— America's favorite dietary supplements, multivitamins, modestly lowered the risk for cancer in healthy male doctors who took them for more than a decade, the first large study to test these pills has found.
The result is a surprise because many studies of individual vitamins have found they don't help prevent chronic diseases and some have even caused problems.
In the new study, multivitamins cut the chance of developing cancer by 8 percent. That is less effective than a good diet, exercise and not smoking, each of which can lower cancer risk by 20 percent to 30 percent, cancer experts say.
Multivitamins also may have different results in women, younger men or people less healthy than those in this study.
"It's a very mild effect and personally I'm not sure it's significant enough to recommend to anyone" although it is promising, said Dr. Ernest Hawk, vice president of cancer prevention at the University of Texas MD Anderson Cancer Center and formerly of the National Cancer Institute.
"At least this doesn't suggest a harm" as some previous studies on single vitamins have, he said.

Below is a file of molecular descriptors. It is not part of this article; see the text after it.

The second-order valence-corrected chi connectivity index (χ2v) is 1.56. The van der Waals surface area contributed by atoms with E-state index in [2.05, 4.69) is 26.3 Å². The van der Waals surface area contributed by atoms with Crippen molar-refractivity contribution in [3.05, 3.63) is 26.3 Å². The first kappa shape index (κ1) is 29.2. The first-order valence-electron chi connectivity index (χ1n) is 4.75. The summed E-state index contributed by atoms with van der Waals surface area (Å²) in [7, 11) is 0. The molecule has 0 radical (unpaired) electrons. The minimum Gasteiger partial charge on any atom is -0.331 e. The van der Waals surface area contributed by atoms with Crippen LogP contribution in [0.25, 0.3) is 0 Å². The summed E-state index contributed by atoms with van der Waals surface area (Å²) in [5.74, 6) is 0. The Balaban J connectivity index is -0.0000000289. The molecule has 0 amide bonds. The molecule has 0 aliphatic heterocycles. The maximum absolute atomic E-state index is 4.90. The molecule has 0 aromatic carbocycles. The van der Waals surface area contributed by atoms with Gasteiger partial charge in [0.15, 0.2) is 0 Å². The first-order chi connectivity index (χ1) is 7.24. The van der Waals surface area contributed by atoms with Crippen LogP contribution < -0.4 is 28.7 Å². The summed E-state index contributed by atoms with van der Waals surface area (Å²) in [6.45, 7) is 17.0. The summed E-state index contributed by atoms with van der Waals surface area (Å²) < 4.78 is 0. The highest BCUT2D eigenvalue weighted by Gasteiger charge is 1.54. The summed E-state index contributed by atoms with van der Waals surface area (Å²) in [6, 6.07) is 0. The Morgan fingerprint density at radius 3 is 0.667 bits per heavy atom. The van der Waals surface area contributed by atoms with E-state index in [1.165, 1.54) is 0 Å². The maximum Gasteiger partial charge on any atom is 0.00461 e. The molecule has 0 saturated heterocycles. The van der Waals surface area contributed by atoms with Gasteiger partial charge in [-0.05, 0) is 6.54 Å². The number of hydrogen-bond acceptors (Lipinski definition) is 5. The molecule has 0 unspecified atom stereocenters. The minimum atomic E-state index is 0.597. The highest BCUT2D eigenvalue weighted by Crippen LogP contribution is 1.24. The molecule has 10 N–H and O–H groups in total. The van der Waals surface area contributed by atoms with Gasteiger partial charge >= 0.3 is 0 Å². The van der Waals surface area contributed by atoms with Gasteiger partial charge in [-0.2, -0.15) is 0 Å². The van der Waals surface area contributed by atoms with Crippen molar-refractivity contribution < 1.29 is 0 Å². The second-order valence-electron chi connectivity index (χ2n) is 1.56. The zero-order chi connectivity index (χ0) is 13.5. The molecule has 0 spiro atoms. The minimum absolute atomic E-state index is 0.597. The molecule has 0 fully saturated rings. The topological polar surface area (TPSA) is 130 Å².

Hawk reviewed the study for the American Association for Cancer Research, which is meeting in Anaheim, Calif., where the study was to be presented on Wednesday. It also was published online in the Journal of the American Medical Association.
About one-third of U.S. adults and as many as half of those over 50 take them. They are marketed as a kind of insurance policy against bad eating. Yet no government agency recommends their routine use "regardless of the quality of a person's diet," says a fact sheet from the federal Office of Dietary Supplements.
Some fads, such as the antioxidant craze over vitamins A and E and beta-carotene, backfired when studies found more health risk with those supplements, not less. Many of those were single vitamins in larger doses than the "100 percent of daily value" amounts that multivitamins typically contain.